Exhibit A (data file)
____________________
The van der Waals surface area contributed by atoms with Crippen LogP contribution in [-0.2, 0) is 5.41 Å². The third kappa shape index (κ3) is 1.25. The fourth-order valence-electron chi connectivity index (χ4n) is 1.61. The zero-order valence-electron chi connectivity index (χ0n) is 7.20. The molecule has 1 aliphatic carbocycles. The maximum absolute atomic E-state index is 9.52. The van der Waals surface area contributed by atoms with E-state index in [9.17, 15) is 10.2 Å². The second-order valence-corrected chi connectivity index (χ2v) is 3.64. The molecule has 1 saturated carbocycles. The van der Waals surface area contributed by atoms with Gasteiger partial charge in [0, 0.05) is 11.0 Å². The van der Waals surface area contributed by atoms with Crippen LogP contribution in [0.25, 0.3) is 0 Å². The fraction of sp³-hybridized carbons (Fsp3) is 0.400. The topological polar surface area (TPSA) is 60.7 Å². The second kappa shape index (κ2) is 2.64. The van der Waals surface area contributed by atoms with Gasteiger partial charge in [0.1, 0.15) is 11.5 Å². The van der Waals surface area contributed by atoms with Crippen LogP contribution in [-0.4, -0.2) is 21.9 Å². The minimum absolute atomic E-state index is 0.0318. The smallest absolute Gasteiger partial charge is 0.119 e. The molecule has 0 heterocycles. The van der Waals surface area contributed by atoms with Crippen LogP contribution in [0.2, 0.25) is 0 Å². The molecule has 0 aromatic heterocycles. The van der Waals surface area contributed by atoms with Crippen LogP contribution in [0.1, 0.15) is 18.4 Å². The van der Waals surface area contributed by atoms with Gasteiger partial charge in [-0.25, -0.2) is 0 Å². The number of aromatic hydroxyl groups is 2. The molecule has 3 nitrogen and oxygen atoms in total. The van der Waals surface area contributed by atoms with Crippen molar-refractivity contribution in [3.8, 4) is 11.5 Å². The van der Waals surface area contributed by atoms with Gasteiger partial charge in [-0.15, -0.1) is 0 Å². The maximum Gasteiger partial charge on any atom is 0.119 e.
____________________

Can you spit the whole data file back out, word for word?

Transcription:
The van der Waals surface area contributed by atoms with Crippen LogP contribution in [-0.2, 0) is 5.41 Å². The third kappa shape index (κ3) is 1.25. The fourth-order valence-electron chi connectivity index (χ4n) is 1.61. The zero-order valence-electron chi connectivity index (χ0n) is 7.20. The molecule has 1 aliphatic carbocycles. The maximum absolute atomic E-state index is 9.52. The van der Waals surface area contributed by atoms with E-state index in [9.17, 15) is 10.2 Å². The second-order valence-corrected chi connectivity index (χ2v) is 3.64. The molecule has 1 saturated carbocycles. The van der Waals surface area contributed by atoms with Gasteiger partial charge in [0, 0.05) is 11.0 Å². The van der Waals surface area contributed by atoms with Crippen LogP contribution in [0.25, 0.3) is 0 Å². The fraction of sp³-hybridized carbons (Fsp3) is 0.400. The topological polar surface area (TPSA) is 60.7 Å². The second kappa shape index (κ2) is 2.64. The van der Waals surface area contributed by atoms with Gasteiger partial charge in [0.1, 0.15) is 11.5 Å². The van der Waals surface area contributed by atoms with Crippen LogP contribution in [-0.4, -0.2) is 21.9 Å². The minimum absolute atomic E-state index is 0.0318. The smallest absolute Gasteiger partial charge is 0.119 e. The molecule has 0 heterocycles. The van der Waals surface area contributed by atoms with Crippen LogP contribution in [0.2, 0.25) is 0 Å². The molecule has 0 aromatic heterocycles. The van der Waals surface area contributed by atoms with Crippen LogP contribution in [0.1, 0.15) is 18.4 Å². The van der Waals surface area contributed by atoms with Gasteiger partial charge in [-0.25, -0.2) is 0 Å². The number of aromatic hydroxyl groups is 2. The molecule has 3 nitrogen and oxygen atoms in total. The van der Waals surface area contributed by atoms with Crippen molar-refractivity contribution in [3.8, 4) is 11.5 Å². The van der Waals surface area contributed by atoms with Gasteiger partial charge in [-0.15, -0.1) is 0 Å². The maximum Gasteiger partial charge on any atom is 0.119 e.